6th World Congress on Control and Prevention of HIV/AIDS, STDs & STIs
Calcutta National Medical College India
Title: Acinetobacter to target organ: Is biofilm the missing link?
Biography: Dibyendu Banerjee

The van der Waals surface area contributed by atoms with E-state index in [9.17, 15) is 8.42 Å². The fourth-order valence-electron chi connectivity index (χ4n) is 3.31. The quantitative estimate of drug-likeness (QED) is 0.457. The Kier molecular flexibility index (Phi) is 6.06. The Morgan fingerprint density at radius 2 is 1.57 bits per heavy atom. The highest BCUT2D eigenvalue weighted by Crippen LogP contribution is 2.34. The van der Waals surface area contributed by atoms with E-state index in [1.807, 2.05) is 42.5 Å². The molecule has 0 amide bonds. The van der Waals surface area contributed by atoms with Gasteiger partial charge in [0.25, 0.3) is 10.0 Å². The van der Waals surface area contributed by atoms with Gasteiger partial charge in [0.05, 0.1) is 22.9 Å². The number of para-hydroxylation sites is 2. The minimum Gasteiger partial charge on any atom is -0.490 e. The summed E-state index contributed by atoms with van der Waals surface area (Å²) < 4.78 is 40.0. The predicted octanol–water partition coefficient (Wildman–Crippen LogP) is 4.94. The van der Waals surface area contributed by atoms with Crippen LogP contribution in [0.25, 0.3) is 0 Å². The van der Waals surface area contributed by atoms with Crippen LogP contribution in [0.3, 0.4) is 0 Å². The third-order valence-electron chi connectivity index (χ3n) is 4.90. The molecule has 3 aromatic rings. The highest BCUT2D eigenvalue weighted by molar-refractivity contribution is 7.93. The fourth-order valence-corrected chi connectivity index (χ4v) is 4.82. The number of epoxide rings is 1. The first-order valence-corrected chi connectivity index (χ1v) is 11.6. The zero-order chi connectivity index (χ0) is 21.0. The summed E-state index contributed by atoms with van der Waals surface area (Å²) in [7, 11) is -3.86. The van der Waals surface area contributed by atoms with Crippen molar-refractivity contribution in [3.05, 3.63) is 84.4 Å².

Acinetobacter baumannii is now a formidable emerging pathogen. It is being increasingly isolated in clinical settings and from a wide range of infections. It is known that A. baumannii shows presence of dormant cells, a characteristic feature rarely found in other gram negative bacteria. This explains its environmental persistence as well as its ability to survive for a long time on abiotic surfaces under desiccated conditions. This ability to colonise and to grow as a biofilm has an important role in its persistence and spread in hospital environment. But whether the level or strength of biofilm formation varies with infection of different organs is not yet known. If an association can be found out between strength of biofilm formation and its variation according to different sites of infection, it can give a clue that pathogenesis of biofilm formation may have an intimate link with organotropism of different isolates. Multiple isolates of A. baumannii were taken from different clinical materials. Biofilm forming reference strains of A. baumannii (ATCC19606) and non biofilm forming reference strains of E. coli (ATCC25922) were used as positive and negative controls respectively. The strength of biofilm forming capacity (high/ medium/none) of each isolate was measured by microtitre plate method with primary filter of ELISA plate reader set at 570 nm. It was found that strength of biofilm formation varied for different sources of infection. The present study was a hospital based observational cross sectional study.